When the G20 ministers gather in Pittsburgh next month, one of their missions is to come up with a plan to pay for climate change adaptation in developing countries. They'll now be doing that without a clear picture of how much it will cost.
The UN climate change secretariat's 2007 estimates for the global cost of adaptation measures have been widely used as benchmarks in discussions, but a new study finds those numbers are way off.
The UNFCCC estimated global adaptation costs at between $40 billion and $170 billion a year through 2030, but it didn't take the full range of impacts into account, say researchers from the International Institute for Environment and Development and Grantham Institute for Climate Change at Imperial College London.
"Just looking in depth at the sectors the UNFCCC did study, we estimate adaptation costs to be two-three times higher, and when you include the sectors the UNFCCC left out, the true cost is probably much greater," said author Martin Parry, a researcher at Grantham Institute and former co-chair of the IPCC working group on adaptation.
For example, the UNFCCC's disease assessment of $5 billion only took into account malaria, diarrhea diseases and malnutrition in low- to middle-income countries, but that's likely to be less than half the actual impact when other diseases and high-income countries are considered, the new study says.
When it looked at flood adaptation, estimated to cost $11 billion, it didn't consider the costs of shifting water from areas with surplus water to areas with deficits. And its anticipated costs to coastal areas due to storms surges and sea level rise, $11 billion, are also off by about a factor of three because they are based on outdated information, the study found.
The UNFCCC didn't consider some other costs at all, such as energy, loss of tourism and manufacturing, and the need to protect ecosystems, the study says. That was partly due to a lack of strong information for making estimates. The new study suggests ecosystem protection alone could cost more than $350 billion a year.
Debates over adaptation funding have already opened a chasm between developed and developing nations as they work toward an international agreement at the talks in Copenhagen, now just 100 days away.
India and China have argued that adaptation funding has to be available before developing countries agree to other actions. Earlier this week, African leaders recommended the African Union demand $67 billion a year from developed countries for adaptation and mitigation.
So far, developed nations have yet to agree on a specific plan. Draft documents for the Pittsburgh meetings that were obtained by ClimateWire don't suggest a specific amount either.
UN climate chief Yvo de Boer told Reuters earlier this month that the international climate talks in Copenhagen this December should offer some upfront amount, such as $10 billion, but that the key will be creating a fair mechanism for raising long-term funds, not establishing a specific number.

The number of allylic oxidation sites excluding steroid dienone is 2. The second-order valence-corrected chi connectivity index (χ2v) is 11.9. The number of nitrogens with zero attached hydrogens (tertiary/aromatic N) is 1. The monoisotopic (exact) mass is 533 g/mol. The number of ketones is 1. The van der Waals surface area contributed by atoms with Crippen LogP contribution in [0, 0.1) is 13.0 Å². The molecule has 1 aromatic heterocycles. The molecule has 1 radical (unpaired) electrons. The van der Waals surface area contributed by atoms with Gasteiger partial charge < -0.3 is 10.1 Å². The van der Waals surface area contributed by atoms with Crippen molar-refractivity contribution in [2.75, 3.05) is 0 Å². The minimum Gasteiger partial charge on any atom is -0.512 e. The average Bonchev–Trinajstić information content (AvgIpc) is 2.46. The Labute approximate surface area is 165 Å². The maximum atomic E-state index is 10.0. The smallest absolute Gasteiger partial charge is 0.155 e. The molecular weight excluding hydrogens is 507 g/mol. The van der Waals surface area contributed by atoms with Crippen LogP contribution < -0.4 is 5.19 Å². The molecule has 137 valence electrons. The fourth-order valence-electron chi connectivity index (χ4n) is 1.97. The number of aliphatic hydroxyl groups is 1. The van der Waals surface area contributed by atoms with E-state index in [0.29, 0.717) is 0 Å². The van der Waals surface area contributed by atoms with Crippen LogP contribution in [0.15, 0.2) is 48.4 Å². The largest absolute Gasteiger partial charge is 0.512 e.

"A robust burden-sharing formula is the most important thing," de Boer said.
An OECD publication released last year also suggested that nations look beyond a specific number to focus on the economic and policy instruments that could motive adaptation efforts, such as insurance and risk sharing, environmental markets and pricing, and public-private partnerships.
One draft document for the Pittsburgh meeting says the bulk of international finance is likely to come from the public sector though such options as the national budget, auctioning pollution allowances, taxes on fuels, and taxes on offsets, similar to the Adaptation Fund, funded with 2 percent of offset proceeds under the Clean Development Mechanism.
Another draft suggests the creation of a new body to co-ordinate current and future climate funding and to verify it use. Some of the current funding sources include the Global Environment Facility, Least Developed Country Fund, Special Climate fund, Adaptation Fund, Multilateral Development Banks, World Bank Climate Investment Funds, UN Agencies and regional groups.
Pam Berry, a researcher at Oxford's Climate Change Institute and an author of the new report, says that the lack of a solid figure should not hurt the chances of an international agreement "if the issue is portrayed in the right way."
"The important thing of the UNFCCC report and our review is that they show that the figures involved are large and likely to increase and that there is a need to action now. In some senses an exact figure is not necessary," she said.
The authors of the new study stress that that more research is needed to determine what can and should be done. One problem is the absence of case studies to test the UNFCCC analyses, they say. "The few national figures available tend to suggest costs in excess of the UNFCCC estimates."
"It's a phenomenal amount of money," de Boer says, "but how much of that money is needed at the end of the day is to a large extent dependent on how ambitious the climate change response is."
(Photo: Greenpeace placed ice sculptures of 100 children at the Temple of Earth in Beijing today symbolizing the disappearing future of the more than 1 billion Asians threatened with water shortages by the changing climate. By Shiho Fukada/Greenpeace)